However, there is an extreme loss of life occurring in Syria. According to the New York Times, as of September 2015, over 200,000 people had died. From the strife and conflict, the Islamic State gains ground and power. ISIS now has the power to strike at high value targets in the West, such as the horrifying attack in Paris on November 13th, 2015. Russia also is already involved in the region, utilizing airstrikes to fight the Islamic state in support of Bashar al-Assad. While the deployment of American soldiers to Syria might have some short term tactical benefits, the long term costs of this strategy outweigh any short term gains. American occupation, as in Afghanistan and Iraq, might ward off foreign influence from some nations, but can have unforeseen consequences such as the strengthening of Iran in the case of the Iraqi occupation. Occupation ultimately creates a quagmire that costs American lives and minimizes terrorist threats and civil conflict for only as long as troops remain. With the fragmented and feuding coalition of resistance fighters, there is no local force or institution that can create a centralized governing body.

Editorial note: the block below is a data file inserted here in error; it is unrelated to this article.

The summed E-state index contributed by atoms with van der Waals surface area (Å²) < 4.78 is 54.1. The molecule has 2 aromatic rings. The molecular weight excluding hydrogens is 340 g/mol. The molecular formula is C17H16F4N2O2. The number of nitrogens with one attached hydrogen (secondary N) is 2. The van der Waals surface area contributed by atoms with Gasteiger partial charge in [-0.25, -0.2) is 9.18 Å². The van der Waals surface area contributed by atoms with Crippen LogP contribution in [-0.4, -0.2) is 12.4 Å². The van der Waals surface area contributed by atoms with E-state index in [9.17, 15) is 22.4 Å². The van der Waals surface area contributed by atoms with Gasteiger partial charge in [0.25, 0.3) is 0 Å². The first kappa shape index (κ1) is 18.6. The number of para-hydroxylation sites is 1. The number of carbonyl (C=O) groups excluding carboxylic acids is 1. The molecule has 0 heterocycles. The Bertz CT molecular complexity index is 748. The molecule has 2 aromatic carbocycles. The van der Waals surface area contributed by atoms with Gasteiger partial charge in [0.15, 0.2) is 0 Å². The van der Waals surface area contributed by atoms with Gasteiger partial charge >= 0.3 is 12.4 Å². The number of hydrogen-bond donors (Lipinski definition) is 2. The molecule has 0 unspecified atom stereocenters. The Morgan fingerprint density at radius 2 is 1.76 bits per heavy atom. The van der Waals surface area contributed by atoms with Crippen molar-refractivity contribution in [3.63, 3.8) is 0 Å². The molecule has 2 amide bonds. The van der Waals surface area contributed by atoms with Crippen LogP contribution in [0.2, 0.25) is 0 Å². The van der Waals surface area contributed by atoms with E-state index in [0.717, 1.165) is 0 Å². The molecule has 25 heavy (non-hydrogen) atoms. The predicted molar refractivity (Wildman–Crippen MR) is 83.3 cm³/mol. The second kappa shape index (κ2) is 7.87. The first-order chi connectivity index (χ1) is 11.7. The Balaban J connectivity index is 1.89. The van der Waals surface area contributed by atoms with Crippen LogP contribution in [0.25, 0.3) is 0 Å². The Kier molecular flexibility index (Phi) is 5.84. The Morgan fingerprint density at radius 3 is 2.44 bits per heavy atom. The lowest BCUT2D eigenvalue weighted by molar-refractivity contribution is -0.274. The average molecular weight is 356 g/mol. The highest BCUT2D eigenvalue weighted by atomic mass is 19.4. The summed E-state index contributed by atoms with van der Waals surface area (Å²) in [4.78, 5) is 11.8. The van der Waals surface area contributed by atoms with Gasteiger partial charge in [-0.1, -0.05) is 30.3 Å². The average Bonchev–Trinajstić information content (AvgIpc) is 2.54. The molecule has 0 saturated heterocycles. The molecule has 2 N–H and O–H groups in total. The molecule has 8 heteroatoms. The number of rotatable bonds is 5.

As such, while the use of ground troops might sound tempting today, the long term effects will lead to an even more destabilized state, and more strife and violence. In regards to Russian influence in the region, American troops in Syria will only exacerbate conflict between the two nations, and if the Russian Government decides to utilize a more aggressive strategy, they will end up much the same as they did in Afghanistan in the 1980s.
A boots on the ground strategy is not advisable for the future of the region and for the protection of American lives. However, continued American military involvement through air-strikes will minimize the capabilities of ISIS in the region, and diminish direct risk to American interests in the region. While the risk of attacks from the Islamic state operating out of Syria will always be there, there will be no way to guarantee safety, as seen by our previous military actions in the region.
We cannot become mired in Syria, and there is unfortunately no force that can be backed that represents values we share completely. Therefore, we must do what we can from afar and encourage international entities such as the UN, and others to get more involved, confident that any Russian debate over the region will meet similar ends either intellectually, or in action. For the United States, it is clear that our way forward in Syria is not through ground forces. While there is no US policy that can directly help Syria progress in a permanent fashion, our own involvement in the protection of American citizens and for some in Syria does have an impact domestically and for the protection of at risk minorities.